For large fashion houses, archives are very important. They serve as living documentation of the house’s history, inspire future collections and designers, and can be worth a lot of money to collectors.
As such, fashion houses spend a lot of time, effort, and money on creating and preserving their archives. But for Spanish fashion house Paco Rabanne, maintaining its archives has proven to be an expensive and complicated affair. In response to this, the brand is turning to the metaverse and launching an NFT collection in collaboration with Selfridges.
A (Digital) Piece of Fashion History
This new collection is slated to drop on April 12, 2022, and will feature 56 dress NFTs in total. The pieces, which start at $780, will be based on 12 vintage pieces from the designer’s 1966 collection.
The “12 unwearable dresses in contemporary materials” will include a bustier gown, a chainmail dress, and so on. Many of the real-life pieces that the NFTs are based on are difficult and expensive to find and are also mostly impractical to wear. In the metaverse, however, there is a more realistic use for them.
The sale will hold in a digital experience specifically designed for the Selfridges site. The profits from this sale will be used to maintain and curate the official Paco Rabanne archives. This will include the house buying back some of the original clothing pieces, sketches, video content, and so on.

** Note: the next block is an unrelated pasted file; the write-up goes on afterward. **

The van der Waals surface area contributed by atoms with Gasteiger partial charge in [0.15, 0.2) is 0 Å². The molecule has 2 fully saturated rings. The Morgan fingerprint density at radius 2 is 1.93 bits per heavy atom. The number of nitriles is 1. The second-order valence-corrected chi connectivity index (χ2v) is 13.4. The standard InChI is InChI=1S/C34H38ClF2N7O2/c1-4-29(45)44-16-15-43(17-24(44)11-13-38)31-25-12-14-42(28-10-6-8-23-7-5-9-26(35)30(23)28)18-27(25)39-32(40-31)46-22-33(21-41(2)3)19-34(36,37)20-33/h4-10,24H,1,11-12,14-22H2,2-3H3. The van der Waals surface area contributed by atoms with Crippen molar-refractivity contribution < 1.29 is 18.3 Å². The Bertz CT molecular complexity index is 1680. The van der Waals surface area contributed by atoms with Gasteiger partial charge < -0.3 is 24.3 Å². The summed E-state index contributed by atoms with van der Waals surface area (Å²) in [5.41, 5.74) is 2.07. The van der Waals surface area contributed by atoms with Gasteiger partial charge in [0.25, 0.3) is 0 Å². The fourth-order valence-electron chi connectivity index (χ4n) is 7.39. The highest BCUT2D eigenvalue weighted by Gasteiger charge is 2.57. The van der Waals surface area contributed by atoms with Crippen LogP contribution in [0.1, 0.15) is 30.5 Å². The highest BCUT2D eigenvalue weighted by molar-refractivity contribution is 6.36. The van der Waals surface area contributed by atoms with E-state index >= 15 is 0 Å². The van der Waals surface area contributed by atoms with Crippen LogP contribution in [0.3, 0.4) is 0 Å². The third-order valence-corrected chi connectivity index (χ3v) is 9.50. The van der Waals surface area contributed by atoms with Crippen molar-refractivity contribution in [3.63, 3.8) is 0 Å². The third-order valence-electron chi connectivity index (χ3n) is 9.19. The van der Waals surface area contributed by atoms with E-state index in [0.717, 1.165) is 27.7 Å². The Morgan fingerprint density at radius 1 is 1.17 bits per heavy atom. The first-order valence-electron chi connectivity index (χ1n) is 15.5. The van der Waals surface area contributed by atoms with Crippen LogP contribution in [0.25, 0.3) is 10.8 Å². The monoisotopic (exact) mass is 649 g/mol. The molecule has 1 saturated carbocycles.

The clothes will also enjoy improved storage and preservation as a result.
Fashion of the Future
While a lot of the applications of NFTs seem to be in gaming and art, the fashion world is also embracing this new technology. For fashion lovers, it can be a way to digitally get their hands on a piece from their favourite house from wherever they are in the world.
For Paco Rabanne specifically, this is as much a move towards modernisation as it is the preservation of its archives. The house has been working for years towards appealing to a new generation and thriving in the new fashion era.
As Nadia Dhouib, Paco Rabanne’s general manager, explains, “With this activation, Paco Rabanne wanted to share its know-how, its history and its values with a new audience. These 12 NFTs are a way to… celebrate the creativity from our archives in a modern way.”
Conveniently, there is a noted interest in vintage pieces among millennial and Gen Z buyers and NFTs can easily fit into this. Considering that they are also the biggest buyers of crypto and NFTs, collections that allow them to buy vintage in a digital form are the best of both worlds.
Dhouib has expressed similar sentiments ahead of the launch, saying, “It’s our role to cherish and to inspire the new generation. Selling archive pieces as NFTs to cherish the past feels very natural, almost like a virtuous circle.”
Should this collection be as much of a success as the brand is banking on, we could see even more in the future.